After an entire day of travel I’d left the pines trees of the Northwest, felt the warmth of Phoenix, passed over the mountainous landscape of Mexico, and arrived in beautiful Costa Rica. At this point I’ve been here five days, but most of it has been spent on the Whitworth campus since we have one week of orientation before moving in with Costa Rican host families.
Besides living on campus, the opportunities I have had to venture down the thick green mountain (where the campus is located) and into the city have been amazing. Monday was my first time in the capital city of San José, on what the CRC staff calls “The Plunge.” The Plunge is basically a city-wide scavenger hunt, with the twist that it’s done mapless. Being without a map is a way of acclimating ourselves to the city and putting us in a situation where we must ask directions in Spanish.
One of the first things I noticed downtown was the style of driving. In Costa Rica pedestrians never—I repeat, never—have the right of way, and because of this crossing streets is much more exhilarating than in the U.S. Knowing that you could easily be run over by a red and orange taxi traveling at top speed just makes things more fun.
Another thing I quickly noticed was how the Costa Ricans (Ticos) are incredibly helpful to us gringos, lost and disoriented. When searching for buildings such as El museo del jade and parks such as El parque de España the help of the Ticos felt as warm as the Central American sun. I know my excitement and limited knowledge might seem broad, so for those interested in more numeric details I recommend you take a look at CIA World Factbook to familiarize yourselves with some of the logistics of Costa Rica (CIA World Factbook, Costa Rica).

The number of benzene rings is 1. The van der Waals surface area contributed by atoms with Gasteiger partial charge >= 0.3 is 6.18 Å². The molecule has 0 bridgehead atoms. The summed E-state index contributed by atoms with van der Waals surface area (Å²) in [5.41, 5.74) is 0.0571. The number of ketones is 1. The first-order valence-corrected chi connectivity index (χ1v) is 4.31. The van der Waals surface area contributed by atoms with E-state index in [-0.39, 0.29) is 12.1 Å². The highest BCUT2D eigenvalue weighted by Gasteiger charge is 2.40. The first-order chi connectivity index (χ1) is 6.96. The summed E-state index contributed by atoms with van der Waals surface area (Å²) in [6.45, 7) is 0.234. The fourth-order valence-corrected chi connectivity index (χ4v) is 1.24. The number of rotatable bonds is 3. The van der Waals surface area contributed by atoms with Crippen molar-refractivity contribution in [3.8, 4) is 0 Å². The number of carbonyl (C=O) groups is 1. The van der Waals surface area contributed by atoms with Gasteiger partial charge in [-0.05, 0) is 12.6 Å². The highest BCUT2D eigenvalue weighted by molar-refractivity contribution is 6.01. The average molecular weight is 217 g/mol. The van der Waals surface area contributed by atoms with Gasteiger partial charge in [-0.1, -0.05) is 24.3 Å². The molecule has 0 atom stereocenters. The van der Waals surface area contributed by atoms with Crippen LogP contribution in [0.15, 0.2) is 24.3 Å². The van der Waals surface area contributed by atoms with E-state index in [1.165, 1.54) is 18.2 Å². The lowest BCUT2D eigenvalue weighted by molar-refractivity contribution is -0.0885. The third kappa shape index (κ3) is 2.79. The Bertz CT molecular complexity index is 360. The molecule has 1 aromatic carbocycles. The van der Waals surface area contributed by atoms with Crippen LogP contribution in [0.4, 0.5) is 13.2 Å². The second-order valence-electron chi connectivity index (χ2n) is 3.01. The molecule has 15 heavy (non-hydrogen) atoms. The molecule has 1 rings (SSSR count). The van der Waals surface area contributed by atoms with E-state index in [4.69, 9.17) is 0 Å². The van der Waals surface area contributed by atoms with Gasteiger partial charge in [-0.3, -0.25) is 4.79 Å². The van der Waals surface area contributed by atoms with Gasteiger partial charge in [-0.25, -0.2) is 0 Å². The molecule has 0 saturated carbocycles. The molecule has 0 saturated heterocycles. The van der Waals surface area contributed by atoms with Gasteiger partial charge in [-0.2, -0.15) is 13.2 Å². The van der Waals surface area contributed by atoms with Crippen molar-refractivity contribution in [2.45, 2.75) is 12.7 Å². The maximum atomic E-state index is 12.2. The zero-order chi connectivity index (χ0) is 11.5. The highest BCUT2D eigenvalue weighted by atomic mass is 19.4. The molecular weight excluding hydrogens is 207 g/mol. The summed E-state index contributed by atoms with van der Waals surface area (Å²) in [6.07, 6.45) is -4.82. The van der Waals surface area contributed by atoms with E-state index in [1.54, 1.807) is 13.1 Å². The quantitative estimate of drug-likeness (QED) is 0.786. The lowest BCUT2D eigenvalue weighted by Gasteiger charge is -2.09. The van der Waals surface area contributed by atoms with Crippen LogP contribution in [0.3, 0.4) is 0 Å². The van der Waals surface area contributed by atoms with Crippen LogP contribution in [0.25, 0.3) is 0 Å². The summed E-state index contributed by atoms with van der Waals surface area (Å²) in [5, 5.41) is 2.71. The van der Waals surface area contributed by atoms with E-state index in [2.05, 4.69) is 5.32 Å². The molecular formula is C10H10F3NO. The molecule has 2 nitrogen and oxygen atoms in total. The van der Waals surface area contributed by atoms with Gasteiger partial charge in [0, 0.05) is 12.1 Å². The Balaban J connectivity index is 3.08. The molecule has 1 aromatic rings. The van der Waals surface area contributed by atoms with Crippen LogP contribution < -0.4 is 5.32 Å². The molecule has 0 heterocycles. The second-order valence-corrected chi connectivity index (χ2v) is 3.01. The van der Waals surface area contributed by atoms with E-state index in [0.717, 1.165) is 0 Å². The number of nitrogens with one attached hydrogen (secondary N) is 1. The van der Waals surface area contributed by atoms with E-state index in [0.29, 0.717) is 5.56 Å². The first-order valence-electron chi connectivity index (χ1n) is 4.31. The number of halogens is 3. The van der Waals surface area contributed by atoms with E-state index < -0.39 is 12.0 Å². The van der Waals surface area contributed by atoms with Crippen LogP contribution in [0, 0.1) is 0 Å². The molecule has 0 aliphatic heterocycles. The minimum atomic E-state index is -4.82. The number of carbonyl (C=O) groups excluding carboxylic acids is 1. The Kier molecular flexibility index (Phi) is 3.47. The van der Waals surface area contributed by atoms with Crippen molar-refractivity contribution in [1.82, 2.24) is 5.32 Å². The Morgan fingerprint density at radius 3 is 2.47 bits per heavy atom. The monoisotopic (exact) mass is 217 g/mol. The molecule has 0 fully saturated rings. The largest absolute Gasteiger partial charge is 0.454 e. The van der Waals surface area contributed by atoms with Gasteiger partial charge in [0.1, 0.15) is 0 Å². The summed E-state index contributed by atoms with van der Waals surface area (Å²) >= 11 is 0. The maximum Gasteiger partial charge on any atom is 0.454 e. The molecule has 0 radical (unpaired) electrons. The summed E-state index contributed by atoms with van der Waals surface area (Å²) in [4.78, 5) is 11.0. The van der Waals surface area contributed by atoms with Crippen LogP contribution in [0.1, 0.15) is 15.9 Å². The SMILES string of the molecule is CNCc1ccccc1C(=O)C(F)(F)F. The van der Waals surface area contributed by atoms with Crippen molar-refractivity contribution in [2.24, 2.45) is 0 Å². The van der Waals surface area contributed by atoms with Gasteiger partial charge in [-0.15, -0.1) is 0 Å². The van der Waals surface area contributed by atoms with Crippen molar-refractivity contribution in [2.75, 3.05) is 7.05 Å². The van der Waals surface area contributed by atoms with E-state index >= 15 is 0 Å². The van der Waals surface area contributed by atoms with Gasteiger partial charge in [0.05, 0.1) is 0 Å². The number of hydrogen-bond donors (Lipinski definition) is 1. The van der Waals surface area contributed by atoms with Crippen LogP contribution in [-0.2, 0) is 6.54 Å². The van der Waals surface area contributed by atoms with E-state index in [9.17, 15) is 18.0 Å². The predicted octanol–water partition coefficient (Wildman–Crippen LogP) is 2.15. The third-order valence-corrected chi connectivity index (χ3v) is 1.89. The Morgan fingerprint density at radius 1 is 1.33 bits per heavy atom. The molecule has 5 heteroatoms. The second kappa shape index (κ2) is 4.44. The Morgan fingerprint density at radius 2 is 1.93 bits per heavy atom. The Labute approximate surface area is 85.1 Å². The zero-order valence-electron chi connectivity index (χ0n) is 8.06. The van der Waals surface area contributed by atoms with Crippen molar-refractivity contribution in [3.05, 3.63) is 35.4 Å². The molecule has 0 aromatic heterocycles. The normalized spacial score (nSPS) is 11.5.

Being on campus for the first week has offered me both very busy times due to orientation as well as times to reflect and soak in the world around me. Both have been times of growth and learning.
On one of the occasions when I found some downtime I observed six pinto beans. The beans were each a different color, some red, some yellow, some white with speckles. I’d been staring at them for at least 20 seconds before I realized I was mesmerized. Each one was so unique; each one was only beautiful in the diversity of the other. The mix of pattern and color both accentuated the individual and the collective beauty. Each one of us would do well to learn from the awe of six beans cradled in an open palm.
Well, seeing as this week is mostly spent on campus (pictured above) I’m sure I’ll have more pictures and adventures once we’re received into our Costa Rican host families this Saturday. It’s been a great introduction, and there’s more to come. Hasta Pronto.
-Austin Vander Wel